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Website vs App

Bill Watts - July 10, 2017

Modern software is divided into two categories - a 'web app', which is accessed via a website, and a 'native app', which is installed locally. Web apps are accessed via a web browser (Chrome, Firefox, etc). Native apps sometimes need an internet connection to access a server.

A fun topic for debate is 'Web App vs Native App', and the final answer (as always) is probably "the right solution for each situation".

My belief is that web apps are superior to native apps, for several reasons:

  1. Appearance. With Responsive Design, a website looks just as good as a native app.
  2. User Experience. With Javascript frameworks and smart development, a website functions just as well as a native app. Websites allow for a phenomenal user experience, including excellent speed and response times, pleasant page interactions and transitions, and efficient user flow.
  3. Capabilities. With HTML5, a website has the same capabilities as a native app, such as GPS location-based services and offline databases.
  4. Simplicity. Building a website means that the same codebase is used for all systems. This minimizes development time, testing, bugs, maintainability, and upgrade complexity.
  5. Audience Capture and Tracking. If the audience initially interacts with a business via a website, then it would be better to maintain the audience's attention within the website, as opposed to sending the audience to an external app. User tracking can also be monitored and reported on within a single entity.
  6. Search Indexing. Google is designed for indexing and searching website content, as well as some services such as Facebook and Twitter. Google Search won't include content that is locally stored in apps.
  7. Standardization. It is much easier to post content to existing universal distribution channels such as websites, Facebook, or Twitter, instead of convincing people to download and install a new app.
  8. Historical Referencing. Reviewing historical content is easy in a mainstream service such as Facebook or Twitter.
  9. Smaller Footprint. A website is quick and easy for any user to visit, whereas native apps require a bigger commitment from users, including download, installation, software permissions, etc. A quick website link will be easier to accept and have less of a footprint.

A functional website is an "app" with less complexity, wider usability, and fewer headaches.

Looking Ahead

Looking ahead to the future of consumer devices, the website seems to be the better option.

  1. Websites minimize the local storage footprint for a user. New computers, especially laptops and tablets, are being made with smaller hard drives. Chromebooks often have only an incredibly small Flash drive used to store the OS. Local storage is being replaced by Cloud storage, so users will have less room to install things like Apps locally.
  2. Website = Cloud, and everyone is excited about the Cloud.
  3. Websites allow for better user tracking. Organizations can learn much more about their users by tracking them in a website (page views, click thrus, etc.), and everyone wants to know more about their users, especially as the value of that information becomes more apparent.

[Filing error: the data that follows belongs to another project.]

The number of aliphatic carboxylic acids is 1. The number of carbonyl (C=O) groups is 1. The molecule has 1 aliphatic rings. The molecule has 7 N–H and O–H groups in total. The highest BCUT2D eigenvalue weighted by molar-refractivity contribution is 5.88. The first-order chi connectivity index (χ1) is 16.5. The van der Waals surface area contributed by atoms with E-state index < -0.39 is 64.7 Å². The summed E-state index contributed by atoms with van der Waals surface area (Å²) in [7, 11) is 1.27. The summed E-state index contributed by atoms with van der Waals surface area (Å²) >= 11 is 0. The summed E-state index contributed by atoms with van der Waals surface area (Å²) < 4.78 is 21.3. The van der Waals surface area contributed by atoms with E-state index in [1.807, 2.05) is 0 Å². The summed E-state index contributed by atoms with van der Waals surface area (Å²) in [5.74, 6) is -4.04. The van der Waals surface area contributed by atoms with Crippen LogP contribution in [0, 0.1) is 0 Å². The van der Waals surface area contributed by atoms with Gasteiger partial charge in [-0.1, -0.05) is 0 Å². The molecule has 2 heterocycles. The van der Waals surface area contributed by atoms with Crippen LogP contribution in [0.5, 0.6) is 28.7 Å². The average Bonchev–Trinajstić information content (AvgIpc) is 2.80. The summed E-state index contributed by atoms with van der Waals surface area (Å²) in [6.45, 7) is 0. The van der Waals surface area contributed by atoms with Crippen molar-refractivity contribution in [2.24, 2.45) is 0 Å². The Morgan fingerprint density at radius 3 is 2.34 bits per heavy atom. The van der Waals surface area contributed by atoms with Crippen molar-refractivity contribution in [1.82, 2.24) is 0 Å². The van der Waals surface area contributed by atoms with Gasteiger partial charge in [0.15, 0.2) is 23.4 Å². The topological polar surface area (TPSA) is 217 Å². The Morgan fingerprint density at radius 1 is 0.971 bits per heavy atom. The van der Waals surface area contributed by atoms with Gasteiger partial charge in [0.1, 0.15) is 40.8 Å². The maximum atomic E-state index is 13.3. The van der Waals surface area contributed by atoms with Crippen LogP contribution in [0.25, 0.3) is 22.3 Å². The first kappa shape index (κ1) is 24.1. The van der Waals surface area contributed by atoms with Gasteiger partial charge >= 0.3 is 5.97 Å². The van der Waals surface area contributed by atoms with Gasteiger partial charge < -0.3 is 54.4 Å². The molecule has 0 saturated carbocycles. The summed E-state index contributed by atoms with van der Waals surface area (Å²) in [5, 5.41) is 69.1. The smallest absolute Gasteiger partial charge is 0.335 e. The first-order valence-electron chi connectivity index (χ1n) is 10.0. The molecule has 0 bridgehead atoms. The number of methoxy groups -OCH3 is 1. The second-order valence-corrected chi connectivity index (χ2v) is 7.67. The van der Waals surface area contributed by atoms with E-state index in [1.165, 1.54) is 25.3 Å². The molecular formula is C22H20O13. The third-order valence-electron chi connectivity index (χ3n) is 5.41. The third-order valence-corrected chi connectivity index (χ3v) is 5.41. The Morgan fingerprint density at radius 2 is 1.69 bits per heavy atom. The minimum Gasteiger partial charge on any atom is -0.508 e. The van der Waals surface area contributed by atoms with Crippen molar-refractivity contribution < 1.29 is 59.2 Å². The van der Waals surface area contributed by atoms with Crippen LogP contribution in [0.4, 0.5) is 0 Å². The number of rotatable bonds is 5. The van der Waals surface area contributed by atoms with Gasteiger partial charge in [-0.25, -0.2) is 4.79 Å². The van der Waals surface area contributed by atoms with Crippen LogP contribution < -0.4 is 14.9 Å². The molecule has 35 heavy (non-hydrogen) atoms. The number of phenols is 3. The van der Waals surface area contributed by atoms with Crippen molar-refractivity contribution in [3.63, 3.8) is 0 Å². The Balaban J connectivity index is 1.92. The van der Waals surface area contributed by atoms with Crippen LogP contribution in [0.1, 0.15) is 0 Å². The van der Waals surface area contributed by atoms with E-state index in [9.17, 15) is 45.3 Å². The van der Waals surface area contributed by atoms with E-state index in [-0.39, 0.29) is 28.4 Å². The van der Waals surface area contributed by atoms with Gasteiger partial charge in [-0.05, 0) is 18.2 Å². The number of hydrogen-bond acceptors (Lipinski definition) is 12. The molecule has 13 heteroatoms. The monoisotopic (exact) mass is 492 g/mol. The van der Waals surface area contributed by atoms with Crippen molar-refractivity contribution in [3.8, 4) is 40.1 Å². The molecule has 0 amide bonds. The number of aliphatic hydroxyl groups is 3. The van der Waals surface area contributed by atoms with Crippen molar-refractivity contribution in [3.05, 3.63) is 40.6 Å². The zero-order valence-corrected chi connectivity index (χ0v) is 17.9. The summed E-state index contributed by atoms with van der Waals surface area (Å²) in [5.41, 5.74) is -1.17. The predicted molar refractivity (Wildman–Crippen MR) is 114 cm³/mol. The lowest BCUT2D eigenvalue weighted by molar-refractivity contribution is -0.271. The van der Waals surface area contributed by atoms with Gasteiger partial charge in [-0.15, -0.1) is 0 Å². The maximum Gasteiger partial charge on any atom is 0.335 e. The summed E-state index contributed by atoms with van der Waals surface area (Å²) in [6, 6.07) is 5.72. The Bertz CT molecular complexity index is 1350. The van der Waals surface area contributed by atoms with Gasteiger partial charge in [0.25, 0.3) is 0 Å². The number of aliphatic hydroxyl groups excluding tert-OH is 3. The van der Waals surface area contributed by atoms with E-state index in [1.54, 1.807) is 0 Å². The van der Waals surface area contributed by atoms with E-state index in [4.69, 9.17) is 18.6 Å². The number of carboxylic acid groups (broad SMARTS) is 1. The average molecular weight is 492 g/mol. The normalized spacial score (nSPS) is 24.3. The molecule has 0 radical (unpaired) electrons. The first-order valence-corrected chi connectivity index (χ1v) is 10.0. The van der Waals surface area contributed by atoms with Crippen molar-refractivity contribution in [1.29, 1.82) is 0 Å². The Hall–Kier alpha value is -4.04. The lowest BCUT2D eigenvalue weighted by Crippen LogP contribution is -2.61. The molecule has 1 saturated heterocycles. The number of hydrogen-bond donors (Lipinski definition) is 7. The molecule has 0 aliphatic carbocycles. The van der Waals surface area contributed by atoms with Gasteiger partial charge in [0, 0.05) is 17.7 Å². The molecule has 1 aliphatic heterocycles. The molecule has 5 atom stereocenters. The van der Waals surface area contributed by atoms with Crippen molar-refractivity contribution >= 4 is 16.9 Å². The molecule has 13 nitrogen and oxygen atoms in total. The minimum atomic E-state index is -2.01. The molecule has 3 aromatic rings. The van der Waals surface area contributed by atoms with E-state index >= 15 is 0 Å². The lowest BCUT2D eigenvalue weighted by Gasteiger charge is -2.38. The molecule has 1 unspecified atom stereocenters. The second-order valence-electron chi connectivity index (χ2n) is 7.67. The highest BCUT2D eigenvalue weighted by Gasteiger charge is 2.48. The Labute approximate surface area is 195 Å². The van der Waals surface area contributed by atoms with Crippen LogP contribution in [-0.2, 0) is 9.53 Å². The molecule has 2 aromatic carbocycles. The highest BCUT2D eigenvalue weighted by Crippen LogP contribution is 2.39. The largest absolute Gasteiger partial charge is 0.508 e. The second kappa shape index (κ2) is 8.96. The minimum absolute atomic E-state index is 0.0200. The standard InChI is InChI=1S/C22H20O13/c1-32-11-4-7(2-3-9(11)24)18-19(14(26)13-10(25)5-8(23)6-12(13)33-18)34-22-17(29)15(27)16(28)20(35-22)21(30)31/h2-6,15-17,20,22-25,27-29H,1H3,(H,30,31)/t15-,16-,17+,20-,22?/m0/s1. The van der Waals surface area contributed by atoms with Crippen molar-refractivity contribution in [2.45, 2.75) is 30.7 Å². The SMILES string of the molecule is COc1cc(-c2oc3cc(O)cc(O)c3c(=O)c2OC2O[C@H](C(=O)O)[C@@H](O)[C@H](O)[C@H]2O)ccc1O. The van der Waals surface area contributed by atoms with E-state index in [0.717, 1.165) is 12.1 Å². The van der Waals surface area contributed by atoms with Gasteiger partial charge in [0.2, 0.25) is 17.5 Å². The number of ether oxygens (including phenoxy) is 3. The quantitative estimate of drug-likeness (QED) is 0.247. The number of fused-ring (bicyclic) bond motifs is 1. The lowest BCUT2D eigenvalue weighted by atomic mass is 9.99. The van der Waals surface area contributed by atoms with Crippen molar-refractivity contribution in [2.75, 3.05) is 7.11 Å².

4. Apps are made for the devices of today. Websites automatically work with any new devices, since html is designed to be universal, so websites are compatible with the devices of tomorrow.

Common App Headaches

Organizations trying to build an 'app' often face these headaches:

  1. Building different versions of the app to support all devices and OS versions.
  2. Maintaining and upgrading different versions of the app codebases.
  3. Deploying to multiple app stores.
  4. Ensuring users are using the latest app version.
  5. Finding a developer.
  6. Software that claims to let one codebase work for all app platforms is unreliable and inconsistent in actual results.
  7. Users find a way to 'steal' your app/modify the functionality locally.

When is it right to build an app?

In some areas, an app will have better functionality than a website.

  1. In an app, a user can grant or revoke user permissions more easily than in a website. If a website asks for a user's geolocation, and the user declines, then the user will need to clear cookies before the website will ask again. Overall, the experience of granting elevated permissions to enable functionality like geolocation, extra offline storage, etc is better in an app.
  2. Apps are more appropriate if the software is very intensive for device memory and CPU usage, such as a game.
  3. Push notifications are normally superior in an app. In a web interface, this could be better handled through email or other existing social networks.


Websites and Apps both have potential security issues, so security is not superior in either model. Proper development is key to a secure software system, whether in a website or an app.


10/12/2015 - Websites have advantages for search engine optimization:

5/31/2016 - Nearly 1 in 4 people abandon mobile apps after only one use

9/10/2016 - How Google And Others Are Plotting The Revenge Of The Web App

11/7/2016 - Native Apps are Doomed

5/28/2017 - Is 2017 the beginning of the end for the app economy?

1/3/2019 - Why Founders Should Start With a Website, Not a Mobile App